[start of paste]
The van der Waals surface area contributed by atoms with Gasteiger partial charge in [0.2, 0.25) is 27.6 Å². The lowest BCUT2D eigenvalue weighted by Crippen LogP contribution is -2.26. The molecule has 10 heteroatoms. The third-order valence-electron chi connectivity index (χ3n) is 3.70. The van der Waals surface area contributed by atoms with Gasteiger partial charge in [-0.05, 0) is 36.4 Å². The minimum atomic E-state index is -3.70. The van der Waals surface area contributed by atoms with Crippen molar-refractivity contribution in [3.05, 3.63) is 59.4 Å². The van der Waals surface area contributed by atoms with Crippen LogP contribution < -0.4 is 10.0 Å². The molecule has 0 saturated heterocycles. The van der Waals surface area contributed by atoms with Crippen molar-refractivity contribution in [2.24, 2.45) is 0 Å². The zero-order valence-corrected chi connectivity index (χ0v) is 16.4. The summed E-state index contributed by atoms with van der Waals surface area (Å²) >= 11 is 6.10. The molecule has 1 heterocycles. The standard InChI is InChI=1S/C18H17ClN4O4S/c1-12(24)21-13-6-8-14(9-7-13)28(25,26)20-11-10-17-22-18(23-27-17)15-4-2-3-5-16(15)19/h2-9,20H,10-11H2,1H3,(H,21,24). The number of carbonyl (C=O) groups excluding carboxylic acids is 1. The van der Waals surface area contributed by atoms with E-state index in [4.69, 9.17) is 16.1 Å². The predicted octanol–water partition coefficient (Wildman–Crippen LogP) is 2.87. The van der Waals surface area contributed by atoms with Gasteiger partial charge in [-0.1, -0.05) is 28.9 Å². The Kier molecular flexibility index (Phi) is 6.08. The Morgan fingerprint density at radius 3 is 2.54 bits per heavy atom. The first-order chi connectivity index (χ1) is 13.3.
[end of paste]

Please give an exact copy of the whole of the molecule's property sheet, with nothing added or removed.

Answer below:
The van der Waals surface area contributed by atoms with Gasteiger partial charge in [0.2, 0.25) is 27.6 Å². The lowest BCUT2D eigenvalue weighted by Crippen LogP contribution is -2.26. The molecule has 10 heteroatoms. The third-order valence-electron chi connectivity index (χ3n) is 3.70. The van der Waals surface area contributed by atoms with Gasteiger partial charge in [-0.05, 0) is 36.4 Å². The minimum atomic E-state index is -3.70. The van der Waals surface area contributed by atoms with Crippen molar-refractivity contribution in [3.05, 3.63) is 59.4 Å². The van der Waals surface area contributed by atoms with Crippen LogP contribution < -0.4 is 10.0 Å². The molecule has 0 saturated heterocycles. The van der Waals surface area contributed by atoms with Crippen molar-refractivity contribution in [2.24, 2.45) is 0 Å². The zero-order valence-corrected chi connectivity index (χ0v) is 16.4. The summed E-state index contributed by atoms with van der Waals surface area (Å²) >= 11 is 6.10. The molecule has 1 heterocycles. The standard InChI is InChI=1S/C18H17ClN4O4S/c1-12(24)21-13-6-8-14(9-7-13)28(25,26)20-11-10-17-22-18(23-27-17)15-4-2-3-5-16(15)19/h2-9,20H,10-11H2,1H3,(H,21,24). The number of carbonyl (C=O) groups excluding carboxylic acids is 1. The van der Waals surface area contributed by atoms with E-state index in [4.69, 9.17) is 16.1 Å². The predicted octanol–water partition coefficient (Wildman–Crippen LogP) is 2.87. The van der Waals surface area contributed by atoms with Gasteiger partial charge in [-0.1, -0.05) is 28.9 Å². The Kier molecular flexibility index (Phi) is 6.08. The Morgan fingerprint density at radius 3 is 2.54 bits per heavy atom. The first-order chi connectivity index (χ1) is 13.3.